Seasons of A Woman’s Life

The Seasons of a Woman’s Life 

by Moira Fitzpatrick, PhD, ND, FICPP, CHT

May 2017

Art by Alphonse Mucha PD-1923


May named for the goddess Maia is the Goddess of Spring, growth, love, sexuality, life, rebirth and the beauty of the plants all around.  It is no wonder we honor women as we watch the flowers burst forth and marvel at the signs of new life.


Women are cyclical beings in tune with the moon, the seasons and the tides.  The journey of a young woman begins with menarche, the first period.  What if we honored and celebrated this day with our daughters, nieces, granddaughters?  Menstrual empowerment is the beginning of young women learning to embrace their cycles, honor their bodies, sexuality and intuition.  Our menstrual period comes gently and sometimes in a storm to remind us to take time, to go within and listen to what we need.  There are plants to support us as we weather the storms of menses, yet, if we listen we learn to become attuned to our bodies, ourselves.  An empowered woman learns to set boundaries and engages in sexual relations of her choosing as well as learning how to ask for what she needs.  Obligation rather than sexual desire as is sometimes reflected in our western society sets the stage for inflammation and vaginal irritation.  As a doctor, I often look for the deeper imbalance as I treat vaginitis, urinary tract infections and menstrual irregularities.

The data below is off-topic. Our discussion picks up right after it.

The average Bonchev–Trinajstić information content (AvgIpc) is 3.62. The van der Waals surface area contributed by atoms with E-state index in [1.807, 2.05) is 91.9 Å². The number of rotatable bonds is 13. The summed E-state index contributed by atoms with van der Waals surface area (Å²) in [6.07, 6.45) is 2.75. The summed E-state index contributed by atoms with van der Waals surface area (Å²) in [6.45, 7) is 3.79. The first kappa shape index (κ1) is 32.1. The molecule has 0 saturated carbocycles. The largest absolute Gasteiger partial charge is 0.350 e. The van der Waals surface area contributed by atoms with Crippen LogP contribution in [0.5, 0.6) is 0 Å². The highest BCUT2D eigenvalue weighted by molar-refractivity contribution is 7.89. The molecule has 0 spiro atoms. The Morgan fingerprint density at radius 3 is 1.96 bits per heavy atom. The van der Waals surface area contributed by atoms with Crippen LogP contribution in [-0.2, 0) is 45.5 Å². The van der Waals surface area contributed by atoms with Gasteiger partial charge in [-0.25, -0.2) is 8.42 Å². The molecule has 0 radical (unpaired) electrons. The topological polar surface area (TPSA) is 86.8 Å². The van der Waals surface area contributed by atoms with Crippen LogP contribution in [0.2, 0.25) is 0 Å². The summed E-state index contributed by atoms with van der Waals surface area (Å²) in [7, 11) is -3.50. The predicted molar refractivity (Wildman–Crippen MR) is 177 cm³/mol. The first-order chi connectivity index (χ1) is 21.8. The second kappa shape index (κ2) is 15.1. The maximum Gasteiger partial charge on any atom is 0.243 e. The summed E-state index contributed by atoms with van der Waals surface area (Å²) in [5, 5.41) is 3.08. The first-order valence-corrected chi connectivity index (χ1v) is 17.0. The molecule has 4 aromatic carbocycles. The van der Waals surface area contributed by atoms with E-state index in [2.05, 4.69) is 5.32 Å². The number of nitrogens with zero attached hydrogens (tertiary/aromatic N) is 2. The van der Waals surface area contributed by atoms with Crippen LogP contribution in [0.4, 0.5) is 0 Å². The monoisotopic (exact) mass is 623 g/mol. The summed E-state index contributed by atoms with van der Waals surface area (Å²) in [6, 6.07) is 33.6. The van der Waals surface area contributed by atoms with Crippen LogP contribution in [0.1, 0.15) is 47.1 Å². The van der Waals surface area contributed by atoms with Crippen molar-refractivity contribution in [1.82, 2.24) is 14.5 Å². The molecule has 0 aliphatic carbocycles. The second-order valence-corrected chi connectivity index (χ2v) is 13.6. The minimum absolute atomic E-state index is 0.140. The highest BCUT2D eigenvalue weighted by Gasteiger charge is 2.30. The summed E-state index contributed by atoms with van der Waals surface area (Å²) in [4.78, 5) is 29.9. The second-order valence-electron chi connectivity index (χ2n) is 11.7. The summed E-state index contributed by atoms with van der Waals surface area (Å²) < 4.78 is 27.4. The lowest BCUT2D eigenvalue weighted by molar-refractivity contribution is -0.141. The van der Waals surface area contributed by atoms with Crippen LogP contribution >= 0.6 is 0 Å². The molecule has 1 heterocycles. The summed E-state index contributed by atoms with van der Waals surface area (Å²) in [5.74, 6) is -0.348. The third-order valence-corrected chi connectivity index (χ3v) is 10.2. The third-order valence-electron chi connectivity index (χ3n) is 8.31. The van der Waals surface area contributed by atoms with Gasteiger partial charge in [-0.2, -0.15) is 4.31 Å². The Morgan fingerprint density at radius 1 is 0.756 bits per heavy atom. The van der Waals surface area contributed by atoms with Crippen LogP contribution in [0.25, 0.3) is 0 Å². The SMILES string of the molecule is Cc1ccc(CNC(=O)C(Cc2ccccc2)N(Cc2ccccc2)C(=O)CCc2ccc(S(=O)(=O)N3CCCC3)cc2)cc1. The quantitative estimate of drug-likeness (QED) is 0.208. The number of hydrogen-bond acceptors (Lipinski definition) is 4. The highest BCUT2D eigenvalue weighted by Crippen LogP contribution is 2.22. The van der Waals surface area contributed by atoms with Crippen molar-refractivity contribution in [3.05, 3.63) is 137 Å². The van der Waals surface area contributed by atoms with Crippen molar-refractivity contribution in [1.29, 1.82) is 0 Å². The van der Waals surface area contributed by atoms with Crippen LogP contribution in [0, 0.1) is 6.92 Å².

I think of our ovaries as symbolic of our creativity.  This includes the receptivity of the egg to sperm and a resulting baby and, also works of art, businesses, projects, etc.  We are inherently born to allow our creativity and its power to come through us.  Attunement to the menstrual cycle is a constant reminder to look within and listen.  It is a time to support young women in learning to love themselves.


Preparing for pregnancy is an opportunity for both mom and dad to focus on their own nutrition, balance in their lives and a time to release unwanted habits and stress.  Pregnancy itself is a time for quality care, education and bonding with the developing fetus.  A low glycemic diet, supplemented with a prenatal multiple vitamin, plus vitamin D, omega-3-fatty acids, especially DHA to support the brain development of your baby is foundational.  Giving birth can be supported through visualization, meditation and hypno-birthing to support mom in partnering with her baby for an easier transition to this world.